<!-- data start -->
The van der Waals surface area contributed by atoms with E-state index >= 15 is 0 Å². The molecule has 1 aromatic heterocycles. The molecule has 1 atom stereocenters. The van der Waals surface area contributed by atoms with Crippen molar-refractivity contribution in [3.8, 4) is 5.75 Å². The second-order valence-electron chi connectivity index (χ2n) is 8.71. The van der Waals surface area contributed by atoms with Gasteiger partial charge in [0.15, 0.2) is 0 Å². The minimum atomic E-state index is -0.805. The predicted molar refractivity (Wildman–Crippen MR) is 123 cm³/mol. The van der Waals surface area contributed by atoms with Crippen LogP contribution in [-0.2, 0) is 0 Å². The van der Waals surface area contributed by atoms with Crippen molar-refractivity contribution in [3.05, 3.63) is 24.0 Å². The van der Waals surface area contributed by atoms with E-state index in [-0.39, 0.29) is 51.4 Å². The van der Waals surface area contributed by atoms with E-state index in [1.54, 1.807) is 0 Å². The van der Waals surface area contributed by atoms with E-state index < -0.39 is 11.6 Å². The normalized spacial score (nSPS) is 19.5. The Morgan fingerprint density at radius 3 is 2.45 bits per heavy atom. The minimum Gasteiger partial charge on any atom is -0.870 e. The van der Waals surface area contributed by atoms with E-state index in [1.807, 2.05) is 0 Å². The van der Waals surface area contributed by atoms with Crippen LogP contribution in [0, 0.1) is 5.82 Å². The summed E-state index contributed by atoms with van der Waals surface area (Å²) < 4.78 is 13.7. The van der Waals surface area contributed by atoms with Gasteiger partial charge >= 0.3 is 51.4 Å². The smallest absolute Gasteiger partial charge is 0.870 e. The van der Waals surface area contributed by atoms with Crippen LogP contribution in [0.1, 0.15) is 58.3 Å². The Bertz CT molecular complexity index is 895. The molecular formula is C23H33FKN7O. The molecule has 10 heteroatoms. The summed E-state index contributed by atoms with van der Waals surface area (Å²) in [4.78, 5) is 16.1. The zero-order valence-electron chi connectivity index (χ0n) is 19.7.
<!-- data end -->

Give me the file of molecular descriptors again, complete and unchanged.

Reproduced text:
The van der Waals surface area contributed by atoms with E-state index >= 15 is 0 Å². The molecule has 1 aromatic heterocycles. The molecule has 1 atom stereocenters. The van der Waals surface area contributed by atoms with Crippen molar-refractivity contribution in [3.8, 4) is 5.75 Å². The second-order valence-electron chi connectivity index (χ2n) is 8.71. The van der Waals surface area contributed by atoms with Gasteiger partial charge in [0.15, 0.2) is 0 Å². The minimum atomic E-state index is -0.805. The predicted molar refractivity (Wildman–Crippen MR) is 123 cm³/mol. The van der Waals surface area contributed by atoms with Crippen LogP contribution in [-0.2, 0) is 0 Å². The van der Waals surface area contributed by atoms with Crippen molar-refractivity contribution in [3.05, 3.63) is 24.0 Å². The van der Waals surface area contributed by atoms with E-state index in [-0.39, 0.29) is 51.4 Å². The van der Waals surface area contributed by atoms with E-state index in [1.54, 1.807) is 0 Å². The van der Waals surface area contributed by atoms with E-state index < -0.39 is 11.6 Å². The normalized spacial score (nSPS) is 19.5. The Morgan fingerprint density at radius 3 is 2.45 bits per heavy atom. The minimum Gasteiger partial charge on any atom is -0.870 e. The van der Waals surface area contributed by atoms with E-state index in [1.807, 2.05) is 0 Å². The van der Waals surface area contributed by atoms with Crippen LogP contribution in [0, 0.1) is 5.82 Å². The summed E-state index contributed by atoms with van der Waals surface area (Å²) < 4.78 is 13.7. The van der Waals surface area contributed by atoms with Gasteiger partial charge >= 0.3 is 51.4 Å². The smallest absolute Gasteiger partial charge is 0.870 e. The van der Waals surface area contributed by atoms with Crippen LogP contribution in [0.1, 0.15) is 58.3 Å². The Bertz CT molecular complexity index is 895. The molecular formula is C23H33FKN7O. The molecule has 10 heteroatoms. The summed E-state index contributed by atoms with van der Waals surface area (Å²) in [4.78, 5) is 16.1. The zero-order valence-electron chi connectivity index (χ0n) is 19.7.